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The Lifestyle and Culture of Ogoni People In Rivers State

Ogoniland is a kingdom which covers close to 1,000 square kilometres in Rivers State, southern Nigeria. Ogoniland is situated in the Niger Delta region, the third largest mangrove ecosystem in the world.

The Ogoni culture also known as the Ogonis are people in the region of Southeastern Senatorial district in Rivers State Nigeria. They now number about over two million people and live in a 404-square-mile (1,050 km2) homeland which they also refer to as Ogoni, or Ogoniland. They share common oil-related environmental problems with the Ijaw peopleof Niger Delta.

Ogoniland has a population of close to 832,000 (according to the 2006 National Census). The region is divided administratively into four local government areas: Eleme, Gokana, Khana, and Tai. The Ogoni people are predominantly farmers and fishermen.

500,000 (1963 census), current population is over two million (Ben Ikari. 2016) and lays claims to the single largest ethnic group in Rivers State Nigeria

The Ogoni economy is based largely on fishing and subsistence agricultural production of foods such as yams and cassava. Yams occupy a central place in the economy. They not only are an important source of physical nourishment but also have tremendous spiritual importance in the culture. The annual yam harvest is a time when the Ogoni pay respect to the land on which they live. However, oil reserves dispersed throughout Ogoniland remain a primary source of income for the Nigerian government

Within Ogoniland four main languages are spoken, which, although related, are mutually unintelligible. Linguistic experts classify the Ogoni languages of Khana, Gokana, and Eleme as a distinct group within the Beneu-Congo branch of African languages or, more particularly, as a branch in the New Beneu-Congo family.

Oil exploration and exportation is one of the chief commercial activities in Ogoniland, but many of the most impoverished residents of the area do not receive the benefits derived from oil revenues.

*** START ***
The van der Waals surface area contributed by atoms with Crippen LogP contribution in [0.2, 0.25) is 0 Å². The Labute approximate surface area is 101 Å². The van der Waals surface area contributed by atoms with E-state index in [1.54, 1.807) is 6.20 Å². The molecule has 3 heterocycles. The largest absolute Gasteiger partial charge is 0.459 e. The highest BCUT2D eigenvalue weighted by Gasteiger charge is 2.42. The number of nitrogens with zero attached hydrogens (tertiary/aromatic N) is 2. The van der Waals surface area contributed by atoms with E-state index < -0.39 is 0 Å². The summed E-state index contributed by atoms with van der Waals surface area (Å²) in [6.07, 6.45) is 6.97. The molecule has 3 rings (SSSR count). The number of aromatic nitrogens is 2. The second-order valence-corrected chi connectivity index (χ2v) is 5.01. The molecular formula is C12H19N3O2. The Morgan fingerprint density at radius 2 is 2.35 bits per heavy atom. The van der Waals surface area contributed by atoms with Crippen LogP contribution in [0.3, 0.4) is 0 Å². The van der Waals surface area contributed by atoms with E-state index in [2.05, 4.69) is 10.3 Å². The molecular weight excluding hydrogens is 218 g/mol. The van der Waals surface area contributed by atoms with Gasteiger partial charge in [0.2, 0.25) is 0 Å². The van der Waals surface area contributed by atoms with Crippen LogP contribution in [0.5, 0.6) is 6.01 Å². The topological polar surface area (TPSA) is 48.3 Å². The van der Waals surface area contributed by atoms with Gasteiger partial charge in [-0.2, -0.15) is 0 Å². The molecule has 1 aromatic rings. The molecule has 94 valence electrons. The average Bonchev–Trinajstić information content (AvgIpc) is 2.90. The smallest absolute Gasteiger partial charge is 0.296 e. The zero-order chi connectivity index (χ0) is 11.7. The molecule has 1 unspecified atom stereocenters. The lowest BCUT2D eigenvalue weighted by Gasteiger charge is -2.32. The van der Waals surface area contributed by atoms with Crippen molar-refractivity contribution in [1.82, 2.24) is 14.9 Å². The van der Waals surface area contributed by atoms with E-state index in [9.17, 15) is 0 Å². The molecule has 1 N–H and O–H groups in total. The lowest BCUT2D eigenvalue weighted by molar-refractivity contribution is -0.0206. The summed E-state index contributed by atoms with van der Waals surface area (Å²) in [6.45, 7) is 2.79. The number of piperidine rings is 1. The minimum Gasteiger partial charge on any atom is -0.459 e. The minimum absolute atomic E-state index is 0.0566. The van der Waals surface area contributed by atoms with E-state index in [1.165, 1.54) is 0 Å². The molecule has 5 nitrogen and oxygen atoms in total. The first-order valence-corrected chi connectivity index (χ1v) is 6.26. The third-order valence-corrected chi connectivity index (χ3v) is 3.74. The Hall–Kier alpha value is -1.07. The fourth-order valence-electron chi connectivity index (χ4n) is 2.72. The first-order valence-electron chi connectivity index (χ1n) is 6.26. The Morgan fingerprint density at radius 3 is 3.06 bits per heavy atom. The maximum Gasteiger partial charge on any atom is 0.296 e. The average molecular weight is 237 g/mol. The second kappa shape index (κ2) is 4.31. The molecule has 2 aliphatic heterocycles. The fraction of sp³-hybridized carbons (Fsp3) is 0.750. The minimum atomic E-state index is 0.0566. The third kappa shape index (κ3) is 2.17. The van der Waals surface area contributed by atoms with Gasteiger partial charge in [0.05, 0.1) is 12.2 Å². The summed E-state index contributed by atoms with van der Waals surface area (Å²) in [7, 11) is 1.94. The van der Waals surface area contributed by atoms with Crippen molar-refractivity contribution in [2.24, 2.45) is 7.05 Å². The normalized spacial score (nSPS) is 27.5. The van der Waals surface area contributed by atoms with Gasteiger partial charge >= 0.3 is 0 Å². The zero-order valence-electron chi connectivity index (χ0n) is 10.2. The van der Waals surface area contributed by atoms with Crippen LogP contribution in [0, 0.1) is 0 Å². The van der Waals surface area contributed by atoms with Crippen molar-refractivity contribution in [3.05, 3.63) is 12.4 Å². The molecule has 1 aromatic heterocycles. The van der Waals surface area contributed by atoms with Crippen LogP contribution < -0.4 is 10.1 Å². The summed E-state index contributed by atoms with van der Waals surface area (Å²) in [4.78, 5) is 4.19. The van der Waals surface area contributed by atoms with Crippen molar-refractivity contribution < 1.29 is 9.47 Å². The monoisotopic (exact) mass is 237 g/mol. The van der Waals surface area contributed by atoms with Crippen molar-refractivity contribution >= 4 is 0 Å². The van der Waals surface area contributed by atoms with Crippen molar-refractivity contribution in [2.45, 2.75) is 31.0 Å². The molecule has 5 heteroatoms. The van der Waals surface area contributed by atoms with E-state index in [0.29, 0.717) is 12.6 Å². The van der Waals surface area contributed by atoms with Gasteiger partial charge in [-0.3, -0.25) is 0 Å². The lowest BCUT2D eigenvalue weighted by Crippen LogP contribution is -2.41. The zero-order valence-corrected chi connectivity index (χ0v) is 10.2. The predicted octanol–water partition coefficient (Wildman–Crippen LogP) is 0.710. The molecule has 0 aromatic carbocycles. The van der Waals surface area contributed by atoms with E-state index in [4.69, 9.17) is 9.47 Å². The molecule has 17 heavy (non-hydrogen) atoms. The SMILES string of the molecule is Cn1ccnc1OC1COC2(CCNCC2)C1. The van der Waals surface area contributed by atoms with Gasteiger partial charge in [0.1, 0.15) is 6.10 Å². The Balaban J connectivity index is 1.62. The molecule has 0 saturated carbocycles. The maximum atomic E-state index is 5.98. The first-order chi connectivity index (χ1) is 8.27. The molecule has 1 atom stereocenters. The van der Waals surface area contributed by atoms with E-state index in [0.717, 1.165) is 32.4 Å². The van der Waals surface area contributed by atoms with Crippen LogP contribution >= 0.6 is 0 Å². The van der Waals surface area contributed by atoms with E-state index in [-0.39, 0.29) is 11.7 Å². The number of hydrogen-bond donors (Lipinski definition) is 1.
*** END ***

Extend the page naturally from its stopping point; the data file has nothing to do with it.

Christianity is widely practiced in Ogoniland, but a number of indigenous elements of Ogoni culture are still present. The traditional culture places a great deal of importance on the land, including the abundant streams and rivers that run throughout the region. Those streams and rivers provide food and a source of spiritual nourishment for the Ogoni. They are afforded a good deal of prominence in Ogoni culture and are worshiped by some as a god. The Ogoni also believe that the human spirit or soul can manifest itself in animals.

Despite the introduction of Christianity, many aspects of the indigenous Ogoni culture and religion are still evident. The land on which they live and the rivers that surround them are very important to the Ogoni people. They not only provided enough food, they are also believed to be a god and are worshiped as such

The fruit of the land, especially yams, are honoured in festivals. The annual festival of the Ogoni people is held during the period of the yam harvest

Some of the special qualities of Ogoni people includes 

 1)They are humble

2)committed and faithful

3)They ogoni people always challenges themselves to be a better people

4)They believe in education and doesn't play it 

5)They are very strong when it comes to farming ..

6) They don't cheat others as such they hate when others cheat them 

7) They are lovely when you understand them .

Content created and supplied by: KasAdiele (via Opera News )

Niger Delta Nigeria Ogoni Ogoniland Rivers State

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